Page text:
Nauru is receiving hundreds of millions of dollars from Australia annually to house 109 asylum seekers. The real purpose, though, is to ‘stand ready to receive new arrivals’.
The largest immigration detention centre is located in a COVID hot spot in western Sydney. We need to make vaccinations for detainees and staff an urgent priority.
More than two-thirds of requests to go to the UK were approved, compared to just 46% for trips to India and 59% to China.
For the first time, a woman has been appointed to the hawkishly masculine home affairs portfolio. Whether this will bring a change of approach on asylum seekers and other issues remains to be seen.
Those who have been released have little financial or social support, confining them to lives of precarity, dependency and impoverishment in our community.
Denying protection to asylum seekers is neither sustainable nor defensible as long-term policy. Here are ways to make the screening process at airports more just when the borders do reopen.
Some changes in the new security bill submitted to parliament last week are welcome, but others require careful scrutiny, especially when the rights of children are at stake.
There were 8,000 forced relocations in Australia’s immigration detention system in a nearly two-year span. New research shows how distressing and destabilising these movements are for refugees.
From high staff turn-overs to filling the appeals tribunal with political allies, the Home Affairs department needs to clean its mess.
Mike Burgess, previously head of the Australian Signals Directorate, has a solid history in the intelligence area and Labor has welcomed the choice.
Similar concerns were raised 40 years ago when the Department of Defence was formed, but the decision to merge several agencies is now held up for its strategic vision.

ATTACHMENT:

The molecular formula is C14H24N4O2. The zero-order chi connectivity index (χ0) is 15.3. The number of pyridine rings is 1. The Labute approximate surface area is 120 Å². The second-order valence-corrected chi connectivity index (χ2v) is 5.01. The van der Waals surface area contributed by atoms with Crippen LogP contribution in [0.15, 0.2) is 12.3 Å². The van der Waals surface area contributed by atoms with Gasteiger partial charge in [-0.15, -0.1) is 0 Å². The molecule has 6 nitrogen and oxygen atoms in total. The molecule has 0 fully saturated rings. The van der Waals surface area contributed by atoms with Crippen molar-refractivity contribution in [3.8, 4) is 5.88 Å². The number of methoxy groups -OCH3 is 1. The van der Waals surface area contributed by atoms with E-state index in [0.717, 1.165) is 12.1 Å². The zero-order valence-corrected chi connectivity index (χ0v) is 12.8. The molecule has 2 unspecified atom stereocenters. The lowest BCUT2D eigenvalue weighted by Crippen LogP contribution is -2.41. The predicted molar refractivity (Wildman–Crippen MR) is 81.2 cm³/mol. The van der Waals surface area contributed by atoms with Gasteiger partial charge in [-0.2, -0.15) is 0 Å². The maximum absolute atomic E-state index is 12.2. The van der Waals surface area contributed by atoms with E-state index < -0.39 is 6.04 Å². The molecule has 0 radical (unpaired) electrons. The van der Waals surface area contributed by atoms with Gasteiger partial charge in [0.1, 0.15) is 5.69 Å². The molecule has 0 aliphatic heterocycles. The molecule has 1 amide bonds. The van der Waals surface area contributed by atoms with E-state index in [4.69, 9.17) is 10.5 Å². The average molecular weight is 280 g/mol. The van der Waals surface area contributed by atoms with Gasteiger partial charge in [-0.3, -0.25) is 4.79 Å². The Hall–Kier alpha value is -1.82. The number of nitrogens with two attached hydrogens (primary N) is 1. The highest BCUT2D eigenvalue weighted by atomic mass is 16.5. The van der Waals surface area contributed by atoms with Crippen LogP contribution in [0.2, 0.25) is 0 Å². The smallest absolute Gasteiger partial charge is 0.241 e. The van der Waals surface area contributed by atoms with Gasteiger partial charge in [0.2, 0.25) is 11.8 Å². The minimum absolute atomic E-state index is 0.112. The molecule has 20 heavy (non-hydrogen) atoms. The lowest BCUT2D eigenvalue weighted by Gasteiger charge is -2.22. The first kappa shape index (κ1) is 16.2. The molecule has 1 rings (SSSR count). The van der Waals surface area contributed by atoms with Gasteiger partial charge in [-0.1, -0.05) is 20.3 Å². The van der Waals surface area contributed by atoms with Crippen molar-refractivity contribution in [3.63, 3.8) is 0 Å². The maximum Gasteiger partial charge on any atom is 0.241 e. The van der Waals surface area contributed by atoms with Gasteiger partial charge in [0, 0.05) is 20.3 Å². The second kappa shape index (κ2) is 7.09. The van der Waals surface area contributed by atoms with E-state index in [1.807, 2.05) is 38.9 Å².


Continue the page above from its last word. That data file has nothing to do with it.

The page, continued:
With parliament sitting next week, the home affairs minister is pressuring Labor to support a repeal of the medevac law. But the law has worked just as it was intended.
Australians should be concerned about any shift to an intelligence model that is based on the introduction of greater powers on the one hand, and less oversight and governance on the other.
Any sign of hubris must be avoided, but a prudent opposition – especially with polls suggesting it’s soon likely to be the executive – needs to be well prepared for the first days of power.
He is not, however, being accompanied by Home Affairs
Minister Peter Dutton, who leads much of the campaigning on the issue.
If the government really intends to “reopen” Christmas Island in any major way, it could find itself spending a lot of money there on few if any people.
Australia’s immigration department doesn’t keep a record of the number of people applying for asylum at airports. This means there is no oversight over the treatment of those seeking protection.
After Shorten was briefed by security officials and with enormous political pressure coming from the government, Labor moved back from its support of the bill as it has come out of the Senate.
An analysis of budget documents suggests that federal funding for community-based, counter-terrorism programs has dried up.
With polling showing Labor is vulnerable on security issues, the opposition leader has the difficult task of distinguishing his party from the government while not being wedged from the right.